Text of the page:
## Mechanical Properties of Solids

### Maharashtra Board-Class-11-Science-Physics-Chapter-6

### Solutions

**Question 1. Choose the correct answer:**

**(i) Change in dimensions is known as…..**

**(A) deformation **

**(B) formation**

**(C) contraction **

**(D) strain.**

## Answer :

(A) deformation

**(ii) The point on stress-strain curve at which strain begins to increase even without increase in stress is called….**

**(A) elastic point **

**(B) yield point**

**(C) breaking point **

**(D) neck point**

## Answer :

(B) yield point

**(iii) Strain energy of a stretched wire is 18×10 ^{-3} J and strain energy per unit volume of the same wire and same cross section is 6×10^{-3} J/m^{3}. Its volume will be....**

**(A) 3 cm ^{3}**

**(B) 3 m ^{3}**

**(C) 6 m ^{3} **

**(D) 6 cm ^{3}**

## Answer :

(B) 3 m^{3}

**(iv) ----- is the property of a material which enables it to resist plastic deformation. **

**(A) elasticity **

**(B) plasticity**

**(C) hardness **

**(D) ductility**

## Answer :

(C) hardness

**(v) The ability of a material to resist fracturing when a force is applied to it, is called……**

**(A) toughness **

**(B) hardness**

**(C) elasticity**

**(D) plasticity**.

## Answer :

(A) toughness

**Question 2. Answer in one sentence:**

**(i) Define elasticity.**

## Answer :

Elasticity is the property of a body or material which enables it to regain its original shape and size after removal of the deforming force.

**(ii) What do you mean by deformation?**

## Answer :

A change in the shape or size or both of a body due to an external force is called deformation. [size ≡ volume]

**(iii) State the SI unit and dimensions of stress**.

## Answer :

The SI unit of stress is the Pascal or the newton per square metre (Pa ≡ N/m^{2}). The dimensions of stress are [L^{-1}M^{1}T^{-2}].

**(iv) Define strain**.

## Answer :

**Strain **is defined as the ratio of change in the physical dimensions of a stressed body to its original dimensions.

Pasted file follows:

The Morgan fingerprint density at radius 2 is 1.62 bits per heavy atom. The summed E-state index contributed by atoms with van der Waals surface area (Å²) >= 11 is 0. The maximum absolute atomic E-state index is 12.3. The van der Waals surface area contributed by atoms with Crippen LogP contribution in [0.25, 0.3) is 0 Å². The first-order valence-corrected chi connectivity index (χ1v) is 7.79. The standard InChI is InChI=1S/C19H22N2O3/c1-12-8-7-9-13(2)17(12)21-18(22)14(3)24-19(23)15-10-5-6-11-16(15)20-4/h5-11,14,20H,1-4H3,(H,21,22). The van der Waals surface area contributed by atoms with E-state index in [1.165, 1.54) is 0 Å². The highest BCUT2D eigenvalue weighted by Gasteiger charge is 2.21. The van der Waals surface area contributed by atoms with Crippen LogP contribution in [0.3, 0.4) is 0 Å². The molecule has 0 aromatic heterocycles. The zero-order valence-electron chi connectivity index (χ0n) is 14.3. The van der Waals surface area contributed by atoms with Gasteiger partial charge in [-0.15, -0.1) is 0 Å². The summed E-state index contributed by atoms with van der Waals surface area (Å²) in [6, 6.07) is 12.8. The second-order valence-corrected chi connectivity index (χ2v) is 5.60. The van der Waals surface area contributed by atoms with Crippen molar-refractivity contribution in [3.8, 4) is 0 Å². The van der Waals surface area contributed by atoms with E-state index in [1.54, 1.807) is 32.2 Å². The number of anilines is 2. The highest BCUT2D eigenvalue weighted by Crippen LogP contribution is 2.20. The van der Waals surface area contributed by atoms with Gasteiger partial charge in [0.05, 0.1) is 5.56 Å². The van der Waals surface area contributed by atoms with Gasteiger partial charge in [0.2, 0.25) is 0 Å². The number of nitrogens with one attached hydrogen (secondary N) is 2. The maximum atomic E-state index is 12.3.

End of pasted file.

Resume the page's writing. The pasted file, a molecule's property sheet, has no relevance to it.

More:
**(v) What is Young’s modulus of a rigid body?**

## Answer :

A perfectly rigid body cannot be deformed by any external force. Hence, there is no question of stress, strain and Young's modulus in this case.

**(vi) Why bridges are unsafe after a very long use?**

## Answer :

After extensive use, bridges acquire wear and tear and lose their elastic qualities. Hence, they become unsafe.

**(vii) How should be a force applied on a body to produce shearing stress?**

## Answer :

To produce shear stress in a body, the applied force or its component should be tangential to the surface of the body.

**(viii) State the conditions under which Hooke’s law holds good.**

## Answer :

Hooke's law holds good up to a certain point in deformation, where the applied force is minimal. In an elastic deformation, the atoms/molecules, of the body shift only a small fraction of an interatomic/intermolecular spacing in response to deforming forces and the internal restoring force is proportional to the strain produced by the applied force.

**(ix) Define Poisson’s ratio.**

## Answer :

Within the elastic limit, the ratio of lateral strain to the linear strain is called Poisson’s ratio.

**(x) What is an elastomer?**

## Answer :

A material which can be elastically stretched to a large value of strain is called an elastomer.

**(xi) What do you mean by elastic hysteresis?**

## Answer :

In a material like vulcanized rubber, the material does not regain its original state immediately on removal of the applied force. Strain lags behind stress. This behaviour is called elastic hysteresis.

**(xii) State the names of the hardest material and the softest material.**

## Answer :

**Hardest material**: Diamond**Softest material**: Plasticine clay

**(xiii) Define friction.**

## Answer :

The property which resists the relative motion between two surfaces in contact is called friction.

**(xiv) Why force of static friction is known as ‘self-adjusting force’?**

## Answer :

Up to a certain limit, the force of static friction changes with the applied force such that the two forces are equal in magnitude and opposite in direction, keeping the body at rest Hence, the force of static friction is known as ‘self- adjusting force.

**(xv) Name two factors on which the coefficient of friction depends.**

## Answer :

The coefficient of friction depends on the normal reaction between the surfaces in contact, the materials and nature of the surfaces.

**Question 3. Answer in short:**

**(i) Distinguish between elasticity and plasticity**.

## Answer :

Elasticity |
Plasticity |

Elasticity is the property of a body or material which enables it to regain its original shape and size after removal of the deforming force. | Plasticity refers to a body or material's ability to maintain its original shape and size even after deformation, preventing it from regaining its original shape and size. |

Materials with strong internal restoring forces possess this property. | Materials with weak internal restoring forces possess this property. |

**(ii) State any four methods to reduce friction.**

## Answer :

- Polishing the bearings
- Using a lubricant
- Using ball bearings
- Giving a body an aerodynamic shape
- Using antifriction metals.

**(iii) What is rolling friction? How does it arise?**

## Answer :

Friction between two bodies in contact when one body rolls over the other, is called rolling friction. In this case, the point of contact between the surfaces keeps changing.